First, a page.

Archive for the 'Carnivals' Category

Carnival of the Blue #39

You want it? Come and get it, Punk.

It is my pleasure to host this month’s edition of the Carnival of the Blue. I absolutely love the ocean, and I am impressed with how well my fellow bloggers are able to convey their own genuine sense of maritime wonder through writing. Without further ado, let’s put on our mask and fins and dive headlong into the best of July’s ocean blogging…

Mike Lisieski has a great review about Cephalopod polarization vision on his new-ish, but awesome, blog: Cephalove. I feel a little dirty linking to something about Cephs other than videos of them getting demolished by mantis shrimp.

John at A DC Birding Blog, brings us a post about a research program tracking a beach-nesting shorebird, the Piping Plover. Bonus: Adorable Plover chicks.

David Shiffman (WhySharksMatter) at Southern Fried Science celebrates the 4th of July with a great post about the early history of marine biology in the US of A. Pioneering American naturalists Agassiz and Bache support the strong correlation between awesome facial hair and awesome science.

Speaking of great facial hair, Dr. M at Deep Sea News brings us an article about a fish that can rock one mean stache. Unsurprisingly, the lady-fish are helpless to resist the allure of such refined, unadulterated manliness – err fishliness.

Kevin Z, also at Deep Sea News, injects some science into a news story about a Lions Mane Jellyfish that broke up and stung 100 different people on a New Hampshire beach: Thus becoming the single most exciting event in the state’s history.

POE Zen Faulkes at NeuroDojo reports on some sloppy popular science fear mongering and lazy taxonomy surrounding a recent study about the effects of various drugs on an Amphipod Crustacean.

Chuck at Ya Like Dags? raises a series of questions about fishery management and the dogfish and skate populations in Georges Bank, a crucial American fishery. Could population increases be the result of invading Canucks?

Here is a second contribution from David Shiffman; read this article before you start feeling too warm and fuzzy about dolphin-safe tuna. Find out about the monumental hidden costs of keeping non-endangered dolphins out of tuna nets.

Angelo Villagomez at Saipan Blog takes us on a guided tour of the Smithsonian’s offsite collections warehouse in Silver Springs (a true naturalist’s Mecca). He finds that it differs considerably from Dan Brown’s depiction of the facility in his novel, The Lost Symbol.

Speaking of the Smithsonian, here is the first ever Carnival of the Blue submission from their new Ocean Portal Blog. Christine Hoekenga sees though popular misconceptions, and tells us why sharks should be revered rather than feared.

Susannah, at the Wanderin’ Weta Blog visits Canada’s Crescent Beach to brave the Molluscan hordes. Don’t panic, and remember to bring a towel so you can clean up after the snail orgies and parasitic flatworms.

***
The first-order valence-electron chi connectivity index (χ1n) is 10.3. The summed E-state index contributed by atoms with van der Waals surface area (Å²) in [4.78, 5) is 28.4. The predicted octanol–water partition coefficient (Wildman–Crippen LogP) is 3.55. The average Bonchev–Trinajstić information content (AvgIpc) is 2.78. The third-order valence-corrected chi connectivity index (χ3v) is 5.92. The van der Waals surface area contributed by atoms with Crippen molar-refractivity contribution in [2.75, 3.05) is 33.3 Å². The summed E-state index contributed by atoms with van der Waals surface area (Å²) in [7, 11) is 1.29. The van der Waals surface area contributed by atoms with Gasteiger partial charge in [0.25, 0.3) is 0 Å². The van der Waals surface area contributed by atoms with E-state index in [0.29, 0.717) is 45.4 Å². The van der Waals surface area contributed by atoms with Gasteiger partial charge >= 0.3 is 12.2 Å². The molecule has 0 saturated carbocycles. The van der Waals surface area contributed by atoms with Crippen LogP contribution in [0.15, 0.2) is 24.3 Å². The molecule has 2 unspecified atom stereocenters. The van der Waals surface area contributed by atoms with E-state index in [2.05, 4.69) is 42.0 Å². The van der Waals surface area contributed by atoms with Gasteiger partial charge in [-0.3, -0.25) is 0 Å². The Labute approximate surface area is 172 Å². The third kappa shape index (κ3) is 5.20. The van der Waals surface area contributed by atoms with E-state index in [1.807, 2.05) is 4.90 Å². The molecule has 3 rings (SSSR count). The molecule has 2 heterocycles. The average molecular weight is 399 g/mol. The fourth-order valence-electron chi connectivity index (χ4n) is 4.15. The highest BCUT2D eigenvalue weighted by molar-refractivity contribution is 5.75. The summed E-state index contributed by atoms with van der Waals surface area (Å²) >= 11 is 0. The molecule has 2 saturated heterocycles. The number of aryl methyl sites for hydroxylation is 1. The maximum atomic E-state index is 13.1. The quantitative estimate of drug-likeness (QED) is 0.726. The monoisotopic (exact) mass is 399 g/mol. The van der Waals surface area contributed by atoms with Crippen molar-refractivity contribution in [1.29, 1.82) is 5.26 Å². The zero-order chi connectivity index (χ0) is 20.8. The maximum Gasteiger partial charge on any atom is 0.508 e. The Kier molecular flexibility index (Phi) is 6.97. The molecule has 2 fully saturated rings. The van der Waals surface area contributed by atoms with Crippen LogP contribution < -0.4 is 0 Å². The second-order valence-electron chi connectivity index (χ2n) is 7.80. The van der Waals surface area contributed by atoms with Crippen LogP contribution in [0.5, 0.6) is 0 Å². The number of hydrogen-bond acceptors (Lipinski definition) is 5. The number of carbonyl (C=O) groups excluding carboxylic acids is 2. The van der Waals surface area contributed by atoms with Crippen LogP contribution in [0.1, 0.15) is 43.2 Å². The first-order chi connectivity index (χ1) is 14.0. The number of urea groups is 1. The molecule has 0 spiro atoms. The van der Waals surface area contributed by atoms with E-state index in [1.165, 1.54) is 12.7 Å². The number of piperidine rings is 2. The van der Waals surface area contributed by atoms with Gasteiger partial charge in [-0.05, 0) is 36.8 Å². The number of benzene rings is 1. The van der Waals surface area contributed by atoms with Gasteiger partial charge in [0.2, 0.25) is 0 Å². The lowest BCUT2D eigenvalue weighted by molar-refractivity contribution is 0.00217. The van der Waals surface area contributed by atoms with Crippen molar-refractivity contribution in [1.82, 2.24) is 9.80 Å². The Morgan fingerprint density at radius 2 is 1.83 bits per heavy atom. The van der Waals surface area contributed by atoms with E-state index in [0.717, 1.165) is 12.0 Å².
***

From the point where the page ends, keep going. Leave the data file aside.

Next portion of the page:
Hannah Waters at Culturing Science contributes an excellent article about dimethylsulfide (DMS). She uses awesome hand drawn figures to illustrate this inconspicuous compound’s integral entanglement with ocean ecology.

Al at Deep Type Flow goes for a swim with a Whale Shark, and shares with us the feeling of pure wonder that he experiences. His dance with a giant highlights the sense of awe that grounds so many of us in marine science.

Finally, you can check out some photos and videos I took of two species of mantis shrimp: Gonodactylus platysoma and Gonodactylus chiragra. I am especially proud of the slow-motion video of G. chiragra striking the wall and knocking himself across the tank.

The next edition of the Carnival of the Blue will be hosted by Angelo at the Saipan Blog. The theme for his carnival will be ‘Carnival of the Blue XL: Top of the Food Chain Edition’, and he is looking for posts about predation, especially by sharks. Start submitting your great ocean blogging to the Carnival of the Blue automatic submission form.

Thank’s once more for allowing me to host this great carnival. I hope to see you all again soon, out in the Wild Blue.

Photo: Kate Feller

Circus of the Spineless #52 is up

Check out the latest issue of the Circus of the Spineless, over at Kind of Curious.

Carnival of the Blue #36 is up

The 36th edition of Carnival of the Blue is up at Observations of a Nerd. Go check it out for more salty science than you can shake a bamboo shark at! Next month’s Carnival of the Blue will be at Blogfish. Submit articles via this automatic submission form.

Circus of the Spineless #50

Welcome to the 50th entry in the Circus of the Spineless carnival series. This was the first carnival I ever participated in, and now I’m thrilled and grateful to be hosting CotS as my (relatively) new blog’s very first carnival.

I’ve loosely organized this carnival according to taxonomy and order of submission. Let’s dive right on in to the wonderful world of the invertebrata, beginning with some squishies.

Phylum: Annelida
Class: Clitellata

GrrlScientist, from Living the Scientific Life, starts us off with a moderately gag-worthy post about a nose-dwelling leech, Tyrannobdella rex. This is potentially the most terrifying T. rex I have ever heard of.

Phylum: Mollusca
Class: Gastropoda

Dave Ingram, of Dave Ingram’s Natural History Blog, shares photos and musings about a herd of Grovesnails (Cepaea nemoralis) in his post, Glorious Grovesnails.

Jill Wussow, who writes the improbably named blog, Count your chicken! We’re taking over!, also brings glorious photos of some slippery snails, Redwood Sidebands (Monadenia fidelis).